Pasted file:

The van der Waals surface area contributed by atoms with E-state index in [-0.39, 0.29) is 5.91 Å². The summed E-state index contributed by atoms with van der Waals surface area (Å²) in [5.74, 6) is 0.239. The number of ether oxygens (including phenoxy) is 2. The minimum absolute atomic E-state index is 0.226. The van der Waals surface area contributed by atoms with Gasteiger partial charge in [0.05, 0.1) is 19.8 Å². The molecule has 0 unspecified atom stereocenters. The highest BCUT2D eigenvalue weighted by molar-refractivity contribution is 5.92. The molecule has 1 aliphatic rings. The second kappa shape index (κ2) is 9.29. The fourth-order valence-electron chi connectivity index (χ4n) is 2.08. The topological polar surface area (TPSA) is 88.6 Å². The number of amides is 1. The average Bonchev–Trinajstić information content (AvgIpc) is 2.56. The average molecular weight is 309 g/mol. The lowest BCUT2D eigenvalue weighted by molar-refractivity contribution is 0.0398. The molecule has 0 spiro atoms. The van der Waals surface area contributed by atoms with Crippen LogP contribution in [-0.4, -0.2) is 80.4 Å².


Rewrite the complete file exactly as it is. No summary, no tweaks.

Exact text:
The van der Waals surface area contributed by atoms with E-state index in [-0.39, 0.29) is 5.91 Å². The summed E-state index contributed by atoms with van der Waals surface area (Å²) in [5.74, 6) is 0.239. The number of ether oxygens (including phenoxy) is 2. The minimum absolute atomic E-state index is 0.226. The van der Waals surface area contributed by atoms with Gasteiger partial charge in [0.05, 0.1) is 19.8 Å². The molecule has 0 unspecified atom stereocenters. The highest BCUT2D eigenvalue weighted by molar-refractivity contribution is 5.92. The molecule has 1 aliphatic rings. The second kappa shape index (κ2) is 9.29. The fourth-order valence-electron chi connectivity index (χ4n) is 2.08. The topological polar surface area (TPSA) is 88.6 Å². The number of amides is 1. The average Bonchev–Trinajstić information content (AvgIpc) is 2.56. The average molecular weight is 309 g/mol. The lowest BCUT2D eigenvalue weighted by molar-refractivity contribution is 0.0398. The molecule has 0 spiro atoms. The van der Waals surface area contributed by atoms with Crippen LogP contribution in [-0.4, -0.2) is 80.4 Å².